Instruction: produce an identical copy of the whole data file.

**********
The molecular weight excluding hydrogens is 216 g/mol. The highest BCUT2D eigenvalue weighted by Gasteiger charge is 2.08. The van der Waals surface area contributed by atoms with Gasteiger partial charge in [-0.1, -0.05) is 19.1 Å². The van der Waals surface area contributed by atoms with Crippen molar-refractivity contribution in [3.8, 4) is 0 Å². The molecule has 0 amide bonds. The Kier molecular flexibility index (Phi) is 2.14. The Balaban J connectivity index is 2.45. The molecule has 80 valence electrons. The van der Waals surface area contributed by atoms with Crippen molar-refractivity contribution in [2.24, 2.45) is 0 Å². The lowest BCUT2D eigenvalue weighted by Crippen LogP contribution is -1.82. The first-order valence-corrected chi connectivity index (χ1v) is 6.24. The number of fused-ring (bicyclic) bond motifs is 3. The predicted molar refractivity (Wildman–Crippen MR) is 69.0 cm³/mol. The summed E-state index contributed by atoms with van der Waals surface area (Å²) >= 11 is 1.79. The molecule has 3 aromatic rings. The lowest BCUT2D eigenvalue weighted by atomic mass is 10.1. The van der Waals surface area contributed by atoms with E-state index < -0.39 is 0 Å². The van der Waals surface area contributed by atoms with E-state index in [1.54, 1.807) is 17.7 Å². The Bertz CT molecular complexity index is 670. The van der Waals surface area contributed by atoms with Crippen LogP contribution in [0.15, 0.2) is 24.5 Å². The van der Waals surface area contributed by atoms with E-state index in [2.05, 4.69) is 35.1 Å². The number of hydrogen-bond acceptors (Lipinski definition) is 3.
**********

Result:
The molecular weight excluding hydrogens is 216 g/mol. The highest BCUT2D eigenvalue weighted by Gasteiger charge is 2.08. The van der Waals surface area contributed by atoms with Gasteiger partial charge in [-0.1, -0.05) is 19.1 Å². The van der Waals surface area contributed by atoms with Crippen molar-refractivity contribution in [3.8, 4) is 0 Å². The molecule has 0 amide bonds. The Kier molecular flexibility index (Phi) is 2.14. The Balaban J connectivity index is 2.45. The molecule has 80 valence electrons. The van der Waals surface area contributed by atoms with Crippen molar-refractivity contribution in [2.24, 2.45) is 0 Å². The lowest BCUT2D eigenvalue weighted by Crippen LogP contribution is -1.82. The first-order valence-corrected chi connectivity index (χ1v) is 6.24. The number of fused-ring (bicyclic) bond motifs is 3. The predicted molar refractivity (Wildman–Crippen MR) is 69.0 cm³/mol. The summed E-state index contributed by atoms with van der Waals surface area (Å²) >= 11 is 1.79. The molecule has 3 aromatic rings. The lowest BCUT2D eigenvalue weighted by atomic mass is 10.1. The van der Waals surface area contributed by atoms with E-state index < -0.39 is 0 Å². The van der Waals surface area contributed by atoms with E-state index in [1.54, 1.807) is 17.7 Å². The Bertz CT molecular complexity index is 670. The van der Waals surface area contributed by atoms with Crippen LogP contribution in [0.15, 0.2) is 24.5 Å². The van der Waals surface area contributed by atoms with E-state index in [2.05, 4.69) is 35.1 Å². The number of hydrogen-bond acceptors (Lipinski definition) is 3.